Swatow; Shantow
From top: Zhengguo Temple, Renmin Square, Queshi Bridge, Shantou overview.
From top: Zhengguo Temple, Renmin Square, Queshi Bridge, Shantou overview.
Location of Shantou City jurisdiction in Guangdong
Location of Shantou City jurisdiction in Guangdong
Shantou is located in China
Location in China
Coordinates (Shantou municipal government): 23°21′14″N 116°40′55″E / 23.354°N 116.682°E / 23.354; 116.682
CountryPeople's Republic of China
Municipal seatJinping District
 • CPC Committee SecretaryFang Lixu (方利旭)
 • MayorZheng Jiange (郑剑戈)
 • Prefecture-level city2,248.39 km2 (868.11 sq mi)
 • Metro
9,297.1 km2 (3,589.6 sq mi)
51 m (167 ft)
 (2020 census)[1]
 • Prefecture-level city5,502,031
 • Density2,400/km2 (6,300/sq mi)
 • Urban
 • Metro12,543,024
 • Metro density1,300/km2 (3,500/sq mi)
 • Major Nationalities
 • Prefecture-level cityCN¥ 293 billion
US$ 45.4 billion
 • Per capitaCN¥ 53,106
US$ 8,232
Time zoneUTC+8 (China Standard)
Postal Code
515000, 515041
Area code754
ISO 3166 codeCN-GD-05
Local dialectSwatow dialect
"Shàntóu", as written in Chinese
Simplified Chinese汕头
Traditional Chinese汕頭
Literal meaningFish-basket Point

Shantou, alternately romanized as Swatow[3][4] and sometimes known as Santow,[5] is a prefecture-level city on the eastern coast of Guangdong, China, with a total population of 5,502,031 as of the 2020 census (5,391,028 in 2010) and an administrative area of 2,248.39 square kilometres (868.11 sq mi). However, its built-up (or metro) area is much bigger with 12,543,024 inhabitants including Rongcheng and Jiedong districts, Jiexi county and Puning city in Jieyang plus all of Chaozhou city largely conurbated. This is de facto the 5th built-up area in mainland China between Hangzhou-Shaoxing (13,035,026 inhabitants), Xian-Xianyang (12,283,922 inhabitants) and Tianjin (11,165,706 inhabitants).

Shantou, a city significant in 19th-century Chinese history as one of the treaty ports established for Western trade and contact, was one of the original special economic zones of China established in the 1980s, but did not blossom in the manner that cities such as Shenzhen, Xiamen and Zhuhai did. However, it remains eastern Guangdong's economic centre, and is home to Shantou University, which is under the provincial Project 211 program in Guangdong.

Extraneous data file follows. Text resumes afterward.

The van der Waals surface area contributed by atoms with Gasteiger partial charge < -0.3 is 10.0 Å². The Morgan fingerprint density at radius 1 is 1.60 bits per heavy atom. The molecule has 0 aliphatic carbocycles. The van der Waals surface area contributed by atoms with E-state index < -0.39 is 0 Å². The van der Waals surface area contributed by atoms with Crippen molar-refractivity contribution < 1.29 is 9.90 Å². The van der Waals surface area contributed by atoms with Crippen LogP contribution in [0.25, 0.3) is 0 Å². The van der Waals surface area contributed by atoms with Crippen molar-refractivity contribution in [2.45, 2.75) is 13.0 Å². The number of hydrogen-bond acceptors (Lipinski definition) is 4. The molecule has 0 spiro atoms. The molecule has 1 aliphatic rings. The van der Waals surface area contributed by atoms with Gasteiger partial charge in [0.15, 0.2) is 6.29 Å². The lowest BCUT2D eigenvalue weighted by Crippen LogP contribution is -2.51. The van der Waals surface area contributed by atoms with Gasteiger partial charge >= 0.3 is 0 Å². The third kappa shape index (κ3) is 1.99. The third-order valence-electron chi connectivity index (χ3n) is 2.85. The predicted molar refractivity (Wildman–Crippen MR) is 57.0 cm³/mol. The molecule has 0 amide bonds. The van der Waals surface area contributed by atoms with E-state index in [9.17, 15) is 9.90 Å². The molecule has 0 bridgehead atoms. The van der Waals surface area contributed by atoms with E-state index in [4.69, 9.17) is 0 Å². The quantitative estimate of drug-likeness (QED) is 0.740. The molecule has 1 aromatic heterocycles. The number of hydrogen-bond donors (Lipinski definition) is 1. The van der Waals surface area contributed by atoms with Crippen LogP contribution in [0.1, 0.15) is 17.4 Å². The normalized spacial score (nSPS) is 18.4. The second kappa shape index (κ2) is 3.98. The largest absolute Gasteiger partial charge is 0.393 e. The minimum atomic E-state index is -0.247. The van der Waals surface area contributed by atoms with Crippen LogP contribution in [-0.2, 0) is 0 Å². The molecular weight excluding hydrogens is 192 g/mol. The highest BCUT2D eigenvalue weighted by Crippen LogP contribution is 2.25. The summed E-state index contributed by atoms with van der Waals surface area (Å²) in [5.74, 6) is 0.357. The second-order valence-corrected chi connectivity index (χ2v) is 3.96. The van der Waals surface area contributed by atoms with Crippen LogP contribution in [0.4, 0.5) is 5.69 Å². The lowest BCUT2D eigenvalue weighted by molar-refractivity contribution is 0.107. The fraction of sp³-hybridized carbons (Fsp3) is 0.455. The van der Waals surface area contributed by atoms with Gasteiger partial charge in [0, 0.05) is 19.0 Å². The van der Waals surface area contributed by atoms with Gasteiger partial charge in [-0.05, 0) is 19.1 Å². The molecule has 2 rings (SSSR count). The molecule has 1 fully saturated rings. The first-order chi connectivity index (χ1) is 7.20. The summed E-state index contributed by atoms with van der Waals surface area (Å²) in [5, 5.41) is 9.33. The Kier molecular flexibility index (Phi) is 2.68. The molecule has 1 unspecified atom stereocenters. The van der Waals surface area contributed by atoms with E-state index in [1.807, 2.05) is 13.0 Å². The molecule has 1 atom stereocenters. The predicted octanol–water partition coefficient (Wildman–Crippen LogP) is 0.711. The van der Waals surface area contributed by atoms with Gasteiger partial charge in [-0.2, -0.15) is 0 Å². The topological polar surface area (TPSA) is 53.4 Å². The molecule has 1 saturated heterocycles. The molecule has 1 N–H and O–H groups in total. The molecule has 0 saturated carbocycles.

Shantou was a fishing village part of Tuojiang Du (鮀江都), Jieyang County during the Song dynasty. It came to be known as Xialing (廈嶺) during the Yuan dynasty. In 1563, Shantou became a part of Chenghai County in Chao Prefecture (Chaozhou). As early as 1574, Shantou had been called Shashanping (沙汕坪). In the seventeenth century, a cannon platform called Shashantou Cannon (沙汕頭炮臺) was made here, and the place name later was shortened to "Shantou". Locally it has been referred to as Kialat.

Connecting to Shantou across the Queshi Bridge is Queshi (礐石) which had been known by the local people through the 19th century as Kakchio. It was the main site for the American and British consulates. Today the area is a scenic park but some of the structures from its earlier history are somewhat preserved. In 1860, Shantou was opened for foreigners and became a trading port according to Treaty of Tientsin.[6]

It became a city in 1919, and was separated from Chenghai in 1921. 1922 saw the devastating Swatow Typhoon, which killed 5,000 out of the 65,000 people then inhabiting the city.[7] Some nearby villages were totally destroyed.[8] Several ships near the coast were totally wrecked.[9] Other ones were blown as far as two miles inland.[8] The area around the city had around another 50,000 casualties.[9] The total death toll was above 60,000,[10] and may have been higher than 100,000.[9]